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Drug War and Drug Policy

Drug War and Drug Policy news and analysis from The Nation

  • September 2, 1999

    An Old City Seeks a New Model

    In early December 1984, an undercover police officer named Marcellus Ward met with a pair of heroin dealers above a candy store in southwest Baltimore.

    Joshua Wolf Shenk

  • September 2, 1999

    Does Europe Do It Better?

    Listen to a debate among drug policy advocates and you're likely to hear impassioned claims about the brilliant success (or dismal failure) of more "liberal" approaches in certain European countr

    Robert J. MacCoun and Peter Reuter

  • September 2, 1999

    George Soros’s Long Strange Trip

    Research assistance: David Levinson Wilk.

    Russ Baker

  • September 2, 1999

    Marijuana Made Easy

    For more than half a century, the US government has maintained a hard line on marijuana, denying that the plant has any medical value at all.

    Cynthia Cotts

  • September 2, 1999

    Beyond the Drug War

    Most of the media regard the coy refusal of George W.

    the Editors

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  • September 2, 1999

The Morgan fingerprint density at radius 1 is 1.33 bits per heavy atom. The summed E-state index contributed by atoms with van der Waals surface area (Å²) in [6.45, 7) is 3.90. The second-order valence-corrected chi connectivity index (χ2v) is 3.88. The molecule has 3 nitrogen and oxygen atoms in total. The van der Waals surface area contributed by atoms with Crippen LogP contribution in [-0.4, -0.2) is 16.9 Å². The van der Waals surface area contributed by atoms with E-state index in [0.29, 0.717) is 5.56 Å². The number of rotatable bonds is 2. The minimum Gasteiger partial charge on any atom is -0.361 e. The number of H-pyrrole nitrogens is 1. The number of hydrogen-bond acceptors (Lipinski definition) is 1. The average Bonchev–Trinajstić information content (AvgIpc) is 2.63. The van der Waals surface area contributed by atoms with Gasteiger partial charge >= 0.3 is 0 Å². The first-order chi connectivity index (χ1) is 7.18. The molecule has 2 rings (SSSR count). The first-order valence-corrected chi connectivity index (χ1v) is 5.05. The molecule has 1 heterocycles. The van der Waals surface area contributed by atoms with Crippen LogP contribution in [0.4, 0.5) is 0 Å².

The Road to Reform

    Nearly everyone seems to agree that the war on drugs has been a disaster, but little progress in ending it has been made.

    Carol A. Bergman

  • September 2, 1999

    The Rest of Them Are Clean

    Elizabeth Dole won't break the law.
    McCain has scored no coke.
    The thought of Hatch with smack or crack
    Is palpably baroque.

    Calvin Trillin

  • March 11, 1999

    Escalation=More Drugs

    Washington has begun the annual spring drug certification ritual.

    Eva Bertram and Kenneth Sharpe

  • April 25, 1956

    Traffic in Dope: Medical Problem

    The disastrous consequences of turning over to the police what is an essentially medical problem are steadily becoming more apparent' as narcotic arrests rise each year to new records and the habit continues to spread, especially among young people. Control by prohibition has failed, but the proposed remedies for this failure consist mainly of more of the same measures which have already proved futile.

    Alfred R. Lindesmith